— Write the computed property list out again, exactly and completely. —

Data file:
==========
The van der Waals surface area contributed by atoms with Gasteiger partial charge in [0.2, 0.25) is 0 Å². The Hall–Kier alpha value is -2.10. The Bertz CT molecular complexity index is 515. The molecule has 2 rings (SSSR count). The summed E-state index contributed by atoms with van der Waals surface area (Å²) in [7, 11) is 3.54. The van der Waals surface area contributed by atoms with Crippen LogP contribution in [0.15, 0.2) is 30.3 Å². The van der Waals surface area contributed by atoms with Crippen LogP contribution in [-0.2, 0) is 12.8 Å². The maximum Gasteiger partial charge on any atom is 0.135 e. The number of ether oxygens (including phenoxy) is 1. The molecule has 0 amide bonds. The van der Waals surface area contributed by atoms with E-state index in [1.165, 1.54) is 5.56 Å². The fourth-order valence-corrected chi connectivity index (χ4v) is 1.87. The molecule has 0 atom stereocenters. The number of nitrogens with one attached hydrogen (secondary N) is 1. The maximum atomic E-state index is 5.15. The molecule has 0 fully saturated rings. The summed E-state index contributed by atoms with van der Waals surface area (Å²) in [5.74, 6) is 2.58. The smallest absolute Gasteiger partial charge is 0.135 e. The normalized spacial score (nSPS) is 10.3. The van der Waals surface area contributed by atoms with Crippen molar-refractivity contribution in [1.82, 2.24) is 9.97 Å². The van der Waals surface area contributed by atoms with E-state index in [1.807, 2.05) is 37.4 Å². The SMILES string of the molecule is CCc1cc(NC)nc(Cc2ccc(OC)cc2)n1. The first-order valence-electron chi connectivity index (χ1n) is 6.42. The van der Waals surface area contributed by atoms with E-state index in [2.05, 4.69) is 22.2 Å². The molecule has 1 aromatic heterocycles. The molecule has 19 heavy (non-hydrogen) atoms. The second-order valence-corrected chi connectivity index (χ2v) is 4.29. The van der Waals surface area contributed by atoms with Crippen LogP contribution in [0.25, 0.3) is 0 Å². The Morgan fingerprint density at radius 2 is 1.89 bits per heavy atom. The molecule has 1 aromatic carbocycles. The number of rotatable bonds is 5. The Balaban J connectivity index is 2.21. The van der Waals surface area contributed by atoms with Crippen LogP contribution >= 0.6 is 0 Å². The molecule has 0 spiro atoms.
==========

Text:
The van der Waals surface area contributed by atoms with Gasteiger partial charge in [0.2, 0.25) is 0 Å². The Hall–Kier alpha value is -2.10. The Bertz CT molecular complexity index is 515. The molecule has 2 rings (SSSR count). The summed E-state index contributed by atoms with van der Waals surface area (Å²) in [7, 11) is 3.54. The van der Waals surface area contributed by atoms with Crippen LogP contribution in [0.15, 0.2) is 30.3 Å². The van der Waals surface area contributed by atoms with Crippen LogP contribution in [-0.2, 0) is 12.8 Å². The maximum Gasteiger partial charge on any atom is 0.135 e. The number of ether oxygens (including phenoxy) is 1. The molecule has 0 amide bonds. The van der Waals surface area contributed by atoms with E-state index in [1.165, 1.54) is 5.56 Å². The fourth-order valence-corrected chi connectivity index (χ4v) is 1.87. The molecule has 0 atom stereocenters. The number of nitrogens with one attached hydrogen (secondary N) is 1. The maximum atomic E-state index is 5.15. The molecule has 0 fully saturated rings. The summed E-state index contributed by atoms with van der Waals surface area (Å²) in [5.74, 6) is 2.58. The smallest absolute Gasteiger partial charge is 0.135 e. The normalized spacial score (nSPS) is 10.3. The van der Waals surface area contributed by atoms with Crippen molar-refractivity contribution in [1.82, 2.24) is 9.97 Å². The van der Waals surface area contributed by atoms with E-state index in [1.807, 2.05) is 37.4 Å². The SMILES string of the molecule is CCc1cc(NC)nc(Cc2ccc(OC)cc2)n1. The first-order valence-electron chi connectivity index (χ1n) is 6.42. The van der Waals surface area contributed by atoms with E-state index in [2.05, 4.69) is 22.2 Å². The molecule has 1 aromatic heterocycles. The molecule has 19 heavy (non-hydrogen) atoms. The second-order valence-corrected chi connectivity index (χ2v) is 4.29. The van der Waals surface area contributed by atoms with Crippen LogP contribution in [0.25, 0.3) is 0 Å². The Morgan fingerprint density at radius 2 is 1.89 bits per heavy atom. The molecule has 1 aromatic carbocycles. The number of rotatable bonds is 5. The Balaban J connectivity index is 2.21. The van der Waals surface area contributed by atoms with Crippen LogP contribution >= 0.6 is 0 Å². The molecule has 0 spiro atoms.